Post-crash economics: time to face reality

By Bernadette Meaden
January 21, 2014

The average British voter takes little interest in economics as a subject, being fully occupied with the economic realities of their lives.

I suspect they regard economics as being like physics: complicated, technical, and made up of certain laws that govern the way the world works and which cannot be altered or questioned. If a highly regarded economist appears on television saying that A plus B will inevitably lead to C, the average viewer may regard that as being as true as a mathematician saying two plus two equals four.

This may explain why the vast majority of the public seem to have accepted that austerity, even though it may have caused them great hardship, is the only course of action open to us.

What the average voter may not realise is that economics, far from being a science, is much more like an art, or even one could say, a religion. There are many different schools of economics, each with their own adherents. Yet for several decades, one school of economics, the neo-classical school, has dominated in public life and in education. Its beliefs have been taught and applied to the virtual exclusion of all others.

We would not consider it right if Religious Education in schools taught only about Christianity to the exclusion of other religions or beliefs, but neo-classical economics has often been taught as if it was the only economic approach worth considering.

The financial crash in 2008 caused some people to question what had been happening, including the economics students at Manchester University. They formed the Post-Crash Economics Society, calling for other economic approaches to be taught at Manchester and challenging the dominance of neo-classical economics.

They set up a petition which eloquently calls for change, saying:

In most courses “economics” is shorthand for “neoclassical economics”. There is no recognition of the fact that economics is a discipline that consists of a variety of schools of thought. Academic integrity requires that alternative economic theories be introduced to students. Economic questions cannot necessarily be answered adequately from a single theoretical standpoint.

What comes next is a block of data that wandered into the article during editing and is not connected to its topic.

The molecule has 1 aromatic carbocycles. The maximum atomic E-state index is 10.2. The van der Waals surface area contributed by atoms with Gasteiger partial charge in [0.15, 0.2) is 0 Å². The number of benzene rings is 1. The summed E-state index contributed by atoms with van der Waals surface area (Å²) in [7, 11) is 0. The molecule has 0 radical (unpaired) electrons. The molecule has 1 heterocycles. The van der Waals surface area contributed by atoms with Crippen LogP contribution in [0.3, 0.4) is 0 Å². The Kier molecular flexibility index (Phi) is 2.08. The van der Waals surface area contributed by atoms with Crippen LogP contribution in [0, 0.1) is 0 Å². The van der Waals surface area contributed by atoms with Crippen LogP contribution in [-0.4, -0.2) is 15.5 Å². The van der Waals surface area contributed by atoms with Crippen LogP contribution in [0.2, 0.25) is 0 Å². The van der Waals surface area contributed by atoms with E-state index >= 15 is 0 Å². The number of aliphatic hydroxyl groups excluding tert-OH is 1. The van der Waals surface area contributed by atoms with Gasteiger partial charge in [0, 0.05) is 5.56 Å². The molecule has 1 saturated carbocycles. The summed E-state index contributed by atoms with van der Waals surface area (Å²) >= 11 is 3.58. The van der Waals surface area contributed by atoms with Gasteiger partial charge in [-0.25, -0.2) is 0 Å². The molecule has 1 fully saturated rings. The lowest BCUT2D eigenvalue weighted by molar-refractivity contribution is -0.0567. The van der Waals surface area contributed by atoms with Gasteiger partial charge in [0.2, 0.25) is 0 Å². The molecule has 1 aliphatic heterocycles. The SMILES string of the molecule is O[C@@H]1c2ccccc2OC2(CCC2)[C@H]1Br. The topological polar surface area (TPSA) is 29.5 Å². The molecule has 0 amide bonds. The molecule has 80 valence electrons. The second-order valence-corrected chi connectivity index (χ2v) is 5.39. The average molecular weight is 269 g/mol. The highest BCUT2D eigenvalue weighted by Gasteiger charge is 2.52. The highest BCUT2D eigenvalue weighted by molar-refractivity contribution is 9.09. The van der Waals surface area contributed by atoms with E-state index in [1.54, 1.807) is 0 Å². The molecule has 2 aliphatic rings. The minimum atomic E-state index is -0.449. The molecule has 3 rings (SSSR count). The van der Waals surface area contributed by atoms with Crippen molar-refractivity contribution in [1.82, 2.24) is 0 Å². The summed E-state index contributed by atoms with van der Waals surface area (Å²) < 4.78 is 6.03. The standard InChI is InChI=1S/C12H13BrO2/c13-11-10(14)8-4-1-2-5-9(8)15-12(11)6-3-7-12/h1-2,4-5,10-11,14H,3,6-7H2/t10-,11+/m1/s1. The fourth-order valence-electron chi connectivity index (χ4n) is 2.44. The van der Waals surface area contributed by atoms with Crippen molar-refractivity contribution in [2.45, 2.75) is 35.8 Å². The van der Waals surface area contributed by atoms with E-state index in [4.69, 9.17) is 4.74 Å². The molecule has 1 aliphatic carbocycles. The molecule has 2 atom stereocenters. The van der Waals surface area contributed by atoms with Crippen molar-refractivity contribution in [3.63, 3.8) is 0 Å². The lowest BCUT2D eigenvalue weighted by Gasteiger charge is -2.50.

The way economics is taught has hugely important consequences because our societies are shaped by economic events and policies. Economics graduates should be prepared to deal with the economic problems that the world faces.

The mismatch between syllabuses and real-world needs is a challenge faced by economics departments across the world. We don’t want to vilify the economics department, as they are not the cause of the problem. However, they must now live up to their world-class reputation and take a lead by reforming the syllabus.

We therefore believe that an education in economics should include more plurality and greater critical evaluation.

The whole text of the petition is well worth reading.

As a move by a group of students, this attracted significant press coverage and was welcomed by many who had long felt that the sidelining of other economic approaches ran counter to academic freedom.

The dominance of neoclassical economics, coupled with the rise of neoliberal politics, has contributed to the ever-increasing concentration of wealth in the hands of a few, and we have now reached the position where the world’s 85 richest people own as much as the poorest half of the world’s population.

That’s 85 people owning as much wealth as 3.5 billion people. Income inequality is now seen as a big threat to world stability, but the prevailing political and economic theories seem to offer very little in the way of solutions, indeed they have brought us to this point.

It is vital that alternative approaches to our economic problems are taught and debated in our universities and more widely. It would be refreshing to hear, for instance, next time the economy is debated on TV, Professor Georgina Waylen speak from the perspective of feminist economics, which places a value on much of the unpaid work that women usually do, caring for the sick and elderly as well as childcare. Feminist economics would advocate spending on social infrastructure, which would create more jobs than HS2 for instance. Or to hear Ann Pettifor, author of ‘Just Money: How Society Can Break the Despotic Power of Finance’ address the fundamental issue of what money is, and how it is created.

Perhaps then, when another eminent economist or politician appears on the television to tell us that whilst certain policies may cause great hardship they simply are an economic necessity, we would have the knowledge and the confidence to question those assertions.

The field of economics has been too narrow for too long, it needs to open up to alternative ideas, and to the voices of those who will be affected by policies. It is too important a subject to leave it to the traditional experts. Perhaps it’s time for the advocates of the free market to open themselves up to a little competition.


© Bernadette Meaden has written about political, religious and social issues for some years, and is strongly influenced by Christian Socialism, liberation theology and the Catholic Worker movement. She is an Ekklesia associate and regular contributor. You can follow her on Twitter: @BernaMeaden

Although the views expressed in this article do not necessarily represent the views of Ekklesia, the article may reflect Ekklesia's values. If you use Ekklesia's news briefings please consider making a donation to sponsor Ekklesia's work here.